Active surveillance (AS) may be a viable option for appropriately chosen men with localized prostate cancer (PCa) in the intermediate- and high-risk category, researchers confirm.
“AS should be part of a shared treatment decision in carefully selected men with PCa based on low volume of disease, age, and comorbid conditions given the current risk of localized therapy,” Andrew J. Stephenson, MD, and colleagues of the Glickman Urological and Kidney Institute at Cleveland Clinic, concluded in the Journal of Urology, published online ahead of print.
The investigators reported interim results over a median 50.5 months for 635 men with localized PCa managed with AS at an academic hospital during 2002 to 2015. At baseline, the majority of men had low risk and very low-risk PCa, whereas 117 (18.4%) had intermediate- or high-risk disease based on National Comprehensive Cancer Network criteria. Certain patients with intermediate- or high-risk disease were deemed eligible for AS because they typically had low volume Gleason 7 disease, limited life expectancy due to age (over 70 years), and comorbidities. In recent years, genomic testing or multiparametric magnetic resonance imaging confirmed their favorable status.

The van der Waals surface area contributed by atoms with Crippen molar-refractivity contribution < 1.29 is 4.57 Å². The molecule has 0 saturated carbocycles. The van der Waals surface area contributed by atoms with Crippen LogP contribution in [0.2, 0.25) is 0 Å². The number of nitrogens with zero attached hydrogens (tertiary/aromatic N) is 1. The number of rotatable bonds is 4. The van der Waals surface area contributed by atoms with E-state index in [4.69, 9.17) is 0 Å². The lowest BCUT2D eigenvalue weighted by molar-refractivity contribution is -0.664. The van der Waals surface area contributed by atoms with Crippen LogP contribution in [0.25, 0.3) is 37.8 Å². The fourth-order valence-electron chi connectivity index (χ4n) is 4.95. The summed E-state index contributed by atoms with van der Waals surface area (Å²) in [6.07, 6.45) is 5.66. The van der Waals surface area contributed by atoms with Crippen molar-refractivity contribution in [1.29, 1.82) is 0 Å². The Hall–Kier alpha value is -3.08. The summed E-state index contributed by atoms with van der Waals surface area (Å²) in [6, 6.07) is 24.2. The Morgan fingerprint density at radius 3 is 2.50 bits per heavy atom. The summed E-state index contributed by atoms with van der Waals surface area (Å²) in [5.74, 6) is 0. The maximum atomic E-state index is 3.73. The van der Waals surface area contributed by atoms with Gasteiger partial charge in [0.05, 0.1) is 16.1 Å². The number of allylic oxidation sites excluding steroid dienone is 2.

Overall survival rates were 98% and 94% and metastases-free survival rates were 99% and 98% at 5 and 10 years, respectively. No PCa-specific deaths were reported. Higher-risk patients did have higher mortality from any cause, likely attributable to aging and coexisting illnesses.
In addition, 61% of patients at 5 years and 49% at 10 years had no need for active treatment. The vast majority did not have AS failure, defined as metastases, biochemical recurrence after local therapy intended for cure, or death from PCa. AS failure rates were 2.8% and 9.4% at 5 and 10 years, respectively. Curative intervention was recommended when PCa grade or volume increased or the patient requested it. Nearly 10% of patients had biochemical recurrence after deferred treatment, with a 5-year progression-free probability of 92%.
These findings generally coincide with results from two 2015 cohort studies with longer follow up (J Clin Oncol. 2015;33:272-277 and J Clin Oncol. 2015;33:3379-3385).
The median follow-up of 50.5 months in the current study precludes accounting of any additional metastases or cancer-specific deaths and limits the accuracy of the 10-year survival estimates.
“In an era in which PCa screening is under scrutiny, these results affirm the clinical utility of AS for very low, low, and select intermediate and high risk men diagnosed with PCa,” Dr Stephenson and colleagues stated.
1. Nyame YA, Almassi N, Haywood SC, et al. Intermediate-Term Outcomes of Men with Very Low/Low and Intermediate/High Risk Prostate Cancer Managed by Active Surveillance. J Urol. doi: 10.1016/j.juro.2017.03.123 [Epub ahead of print]